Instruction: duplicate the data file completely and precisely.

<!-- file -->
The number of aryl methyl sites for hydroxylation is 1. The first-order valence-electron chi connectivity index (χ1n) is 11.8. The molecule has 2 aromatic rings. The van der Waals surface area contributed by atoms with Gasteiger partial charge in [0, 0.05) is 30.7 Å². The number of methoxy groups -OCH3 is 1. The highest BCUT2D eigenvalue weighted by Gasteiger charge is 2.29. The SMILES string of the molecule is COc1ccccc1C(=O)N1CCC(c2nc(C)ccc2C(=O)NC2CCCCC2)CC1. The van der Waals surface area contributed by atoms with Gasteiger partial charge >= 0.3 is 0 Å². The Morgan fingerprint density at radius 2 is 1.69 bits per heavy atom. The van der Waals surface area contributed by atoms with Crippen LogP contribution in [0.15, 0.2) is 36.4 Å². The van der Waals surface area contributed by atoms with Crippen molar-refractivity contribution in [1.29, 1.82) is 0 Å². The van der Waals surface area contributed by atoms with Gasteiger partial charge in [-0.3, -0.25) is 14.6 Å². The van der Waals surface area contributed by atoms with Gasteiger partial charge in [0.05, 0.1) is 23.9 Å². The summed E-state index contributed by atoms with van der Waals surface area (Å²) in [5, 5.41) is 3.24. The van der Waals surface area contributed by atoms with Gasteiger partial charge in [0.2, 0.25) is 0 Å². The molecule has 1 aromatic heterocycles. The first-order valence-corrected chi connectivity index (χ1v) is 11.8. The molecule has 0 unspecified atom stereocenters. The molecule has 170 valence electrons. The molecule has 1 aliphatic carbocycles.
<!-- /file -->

The number of aryl methyl sites for hydroxylation is 1. The first-order valence-electron chi connectivity index (χ1n) is 11.8. The molecule has 2 aromatic rings. The van der Waals surface area contributed by atoms with Gasteiger partial charge in [0, 0.05) is 30.7 Å². The number of methoxy groups -OCH3 is 1. The highest BCUT2D eigenvalue weighted by Gasteiger charge is 2.29. The SMILES string of the molecule is COc1ccccc1C(=O)N1CCC(c2nc(C)ccc2C(=O)NC2CCCCC2)CC1. The van der Waals surface area contributed by atoms with Gasteiger partial charge >= 0.3 is 0 Å². The Morgan fingerprint density at radius 2 is 1.69 bits per heavy atom. The van der Waals surface area contributed by atoms with Crippen LogP contribution in [0.15, 0.2) is 36.4 Å². The van der Waals surface area contributed by atoms with Crippen molar-refractivity contribution in [1.29, 1.82) is 0 Å². The van der Waals surface area contributed by atoms with Gasteiger partial charge in [-0.3, -0.25) is 14.6 Å². The van der Waals surface area contributed by atoms with Gasteiger partial charge in [0.05, 0.1) is 23.9 Å². The summed E-state index contributed by atoms with van der Waals surface area (Å²) in [5, 5.41) is 3.24. The van der Waals surface area contributed by atoms with Gasteiger partial charge in [0.2, 0.25) is 0 Å². The molecule has 1 aromatic heterocycles. The first-order valence-corrected chi connectivity index (χ1v) is 11.8. The molecule has 0 unspecified atom stereocenters. The molecule has 170 valence electrons. The molecule has 1 aliphatic carbocycles.